Measurement of physical activity performed by the Global Physical Activity Questionnaire (GPAQ). This questionnaire was developed by WHO to conduct a survey on the relationship of the risk of chronic disease and physical activity in the population, especially in developing countries. This questionnaire has been tested for its validity and reliability in nine developing countries including Indonesia. 14 Criteria of physical activity based on the result GPAQ analysis. 15

The collected data were processed and analyzed using the software package for the social studies statistic version 17.0 for Windows (SPSS Inc). The data were presented in the form of narrative, tables, and graphs. Statistical tests used to test the hypothesis were unpaired categorical variables using chi-square test and for data that did not meet chi-square test criteria, Fischer test was used. A p-value <0.05 was considered statistically significant.

3. Results

This study was conducted in four junior high schools in Central Jakarta, consists of two public junior high schools and two private junior high schools were randomly selected from 36 public junior high schools and 65 private junior high school. Each school was taken one class from each grade (7,8, and 9). To all students in the class were distributed a questionnaire and consent form to be filled out and signed.

Most of the research subjects were females with the ratio of female to male ratio was 1.52: 1 and the average age of participants were 13.97 years (SD 1.02 years).

Table 2 shows that 16.6% of the subjects had a smoking habit and most of the subjects had a father who had smoking habit (62%). The results showed that 15 of the subjects (4.8%) were at least ever tried to drink alcohol but only 2 subjects drink alcohol regularly with maximum intake of once in a month. They were not included in the criteria for risk factors of hypertension in this study.

The results of this study indicate that the prevalence of hypertension in adolescent junior high school students in Central Jakarta is by 9.6% and pre-hypertension is 5.1%.

Table 4 shows that there is a significant relationship between overweight / obesity and family history of hypertension to hypertension in adolescents.

4. Discussion

This research is reporting the prevalence and factors affecting hypertension in adolescent of junior high school students. However, this study had several limitations, namely the measurement of the level of physical activity carried out using a questionnaire based on subjective criteria. The evaluation of smoking risk factor and alcohol consumption also based on subjective criteria by using questionnaire and this was used by mentioning the identity so that collected data did not describe the true condition. Recall bias for some research questions, such as birth weight because some parents do not recall their children’s birth weight.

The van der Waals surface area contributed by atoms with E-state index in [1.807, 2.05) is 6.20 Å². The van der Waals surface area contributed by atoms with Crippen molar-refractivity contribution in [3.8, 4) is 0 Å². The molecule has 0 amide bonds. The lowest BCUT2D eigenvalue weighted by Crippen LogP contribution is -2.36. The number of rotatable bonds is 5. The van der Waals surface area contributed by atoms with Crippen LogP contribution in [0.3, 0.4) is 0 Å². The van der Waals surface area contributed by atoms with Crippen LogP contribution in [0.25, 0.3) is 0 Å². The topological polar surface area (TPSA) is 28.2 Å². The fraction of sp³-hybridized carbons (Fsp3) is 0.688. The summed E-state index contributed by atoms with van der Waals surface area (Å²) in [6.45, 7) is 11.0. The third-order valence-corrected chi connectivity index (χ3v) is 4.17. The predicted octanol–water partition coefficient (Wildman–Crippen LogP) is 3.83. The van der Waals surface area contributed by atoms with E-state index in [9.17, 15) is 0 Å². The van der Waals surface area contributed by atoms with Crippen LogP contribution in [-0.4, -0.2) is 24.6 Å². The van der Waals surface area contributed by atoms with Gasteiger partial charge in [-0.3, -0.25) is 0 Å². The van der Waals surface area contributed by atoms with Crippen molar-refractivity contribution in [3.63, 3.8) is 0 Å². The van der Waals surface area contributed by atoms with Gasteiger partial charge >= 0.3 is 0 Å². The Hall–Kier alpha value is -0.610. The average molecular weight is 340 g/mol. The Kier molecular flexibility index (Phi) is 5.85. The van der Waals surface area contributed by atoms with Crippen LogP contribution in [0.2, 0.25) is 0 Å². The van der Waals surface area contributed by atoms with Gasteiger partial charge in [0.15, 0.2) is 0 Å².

The final results of this study found that the prevalence of adolescent hypertension was 9.6% with a systolic blood pressure and/or diastolic blood pressure greater than or equal to the 95th percentile for age, sex and height. This prevalence was higher than the prevalence of hypertension aged 15-24 years based on Riskesdas 2013 in the amount of 8.7%. 16 The results of this study is higher if compared to Savitha dkk 17 research in India at the age of 10-16 years at 6.61% and research of da Silva dkk 18 in adolescents aged 14-17 years in Brazil by 7.4% but lower than a similar study by Jago dkk 19 and Sundar dkk 20 the prevalence of hypertension in adolescents was 23.9% and 21.5%. Study of Wila Wirya et al (1988) in Jakarta in children aged 6-18 years reported a prevalence of hypertension was 3.11% and Thaib et al (1993) in Medan in children aged 6-16 years reported a 4.5% prevalence of hypertension in boys and 4.6% in girls. 8, 9 The reason for the difference between the prevalence of hypertension in this study and those in the previous studies may be related to different age-groups of participants.

In this study, the percentage of boys suffering from hypertension was higher than the girls, 12.9% and 7.4%, respectively. Bivariate analysis showed there was no significant relationship between gender and the prevalence of hypertension (p = 0.119). The results of da Silva study, boys are more likely develop hypertension than girls significantly. 18 Research conducted by Sundar et al in India in adolescents aged 13-17 years also demonstrated the boy had higher prevalence of hypertension than the girls significantly. 20 This study also found that the prevalence of hypertension of boys are higher than girls not significan. It may be due to the different proportion of male and female students in this study compared to by Da Silvas and Sundar. Prevalence of hypertension in boys in the study of da Silva and Sundar showed higher than observed in girls.

Family history of hypertension was present in 46.7% of hypertensive vs 26.5% of non-hypertensive, which was statistically significant. In this study, there was a significant association between high blood pressure with a family history of hypertension. This is consistent with several previous studies. Research in Lagos, Nigeria showed that adolescents with a family history of hypertension had systolic and diastolic blood pressure were significantly different from adolescents without family history of hypertension. 21 Okoh et al study in children aged 6-12 years showed that family history of hypertension associated with higher prevalence of childhood hypertension than was seen children without a family history of hypertension. 22 In addition, research Mijinyawa et al noted that adolescents with hypertension in Kano, Nigeria had family history of hypertension is twice as large compared to adolescent who have family normotensive. 23 Children who have family history of hypertension should be targeted in primary prevention by monitoring blood pressure and diabetes management and lifestyle modification.